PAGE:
last revised: April 12, 2017.
Typical leadership in horses: none.1
Trainers think horses crave leadership
A common premise in natural horsemanship is that “horses need leadership.” This notion draws from the imagination, where we wonder what we would do if left on the plains with strangers. With humans, we imagine, someone would choose to become the leader, and would cheerfully make decisions for us. Governments would form, and we would submit.
Trainers seem to believe that horses are looking for leadership, that the way to have a good relation with a horse is to be that leader. “Leader” in this context is undefined, but could mean “boss” or “bully”.
Linda Parelli seems to think that leadership is impossible to avoid — that either your horse leads you, or you lead him. She writes “Horses need leadership both on the ground and in the saddle. Leadership is essential to them in the wild; if they don’t have a leader they will become one and make all the decisions as to when to go, when to stay, and when to run. So if you don’t lead, they will.2”
Tim Hayes believes that if a horse refuses to do what you ask, “no matter what situation is occurring the problem is always some form of horse resistance and the solution is always some form of human leadership… In the natural world, horses have leaders and live in herds. Their leader must have and demonstrate superior survival skills. They must be the most intelligent, confident, perceptive, and sensitive. They must have acquired the most survival experience and, therefore, the most wisdom. In a herd of horses, this is known as the Alpha. There is always an Alpha or leader whether it is a herd of 100 horses or a herd of two—you and your horse.3”
Julie Goodnight has much to say about leadership. She writes that horses “crave leadership and authority and they feel safe and content in its presence. Leadership is very black and white to a horse and he knows it when he sees it. There is no faking leadership to a horse… Horses recognize true leadership—fairness, courage, authority, confidence, intelligence, honesty, responsibility… When your horse thinks of you as the supreme leader, he will go anywhere with you, trusting you to look out for his well-being, having faith in your decisions and knowing you have his best interest in mind… Once your horse recognizes the qualities of a true leader in you, it means that he trusts you to be fair, consistent and protect him from anything that could hurt him… To be accepted as the leader, you have to establish authority right away and not worry about being liked — that will come later. You have to take charge, establish the rules and demonstrate your willingness to enforce them. Then your horse will come to accept your authority, feel safe in your presence and be eager to please you.4”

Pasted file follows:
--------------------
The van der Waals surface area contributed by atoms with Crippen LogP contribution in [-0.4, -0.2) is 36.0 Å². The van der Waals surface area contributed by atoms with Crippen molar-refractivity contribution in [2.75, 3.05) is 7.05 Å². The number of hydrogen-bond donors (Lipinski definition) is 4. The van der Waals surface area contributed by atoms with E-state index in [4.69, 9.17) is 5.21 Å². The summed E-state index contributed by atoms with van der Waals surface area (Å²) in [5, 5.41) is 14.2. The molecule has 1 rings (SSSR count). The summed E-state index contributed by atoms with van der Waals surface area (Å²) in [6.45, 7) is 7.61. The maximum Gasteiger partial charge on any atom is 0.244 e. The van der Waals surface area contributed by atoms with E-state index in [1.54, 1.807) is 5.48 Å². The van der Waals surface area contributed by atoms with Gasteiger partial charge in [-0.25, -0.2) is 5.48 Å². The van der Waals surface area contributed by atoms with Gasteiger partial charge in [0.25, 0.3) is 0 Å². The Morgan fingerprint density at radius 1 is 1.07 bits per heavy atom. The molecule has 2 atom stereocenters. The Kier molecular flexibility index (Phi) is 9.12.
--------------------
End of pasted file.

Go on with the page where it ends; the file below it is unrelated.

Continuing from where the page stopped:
Apparently none of these authorities have ever watched a herd very closely, as you’ll see below.
Dominance over your horse
Those who are eager to tell you that “horses are herd animals and need leadership” seem also eager to tell us that “horses are prey animals.” Humans, they acknowledge, are predators.
I don’t understand the logic. Doesn’t a horse want to move away from a predator? Under what circumstances does a horse choose to follow a predator, or be ridden by one? Perhaps horses are not quite as fearful of predators as we imagine. Or perhaps we aren’t quite as scary as we’d like to think.
For us to be leaders, these folks tell us, we must establish dominance over the horse. Any talk of dominance attracts an eager following, because many regard their horse (or the horse in the next stall) as “pushy”. If a horse dominates, the fearful rider is in trouble.
The Search for Leadership in Horses
It is a popular idea that age, sex and dominance equate to leadership, which is critical to moving the herd from one location to another.
You are standing in the round pen with your horse, who is at liberty. You set off to the other side of the pen. Your steed does not immediately heel at your side. You call him, but he does not come. A trainer is likely to tell you that you are not showing leadership, and that your horse does not respect you. The trainer has a solution, fortunately: more training for the horse, more money for the trainer. The “training” often involving hundreds of laps in the round pen and/or some form of discipline.
In the Boy Scouts, it is easy to figure out who the leader is. He is the big guy. With horses, determining leadership is a little trickier.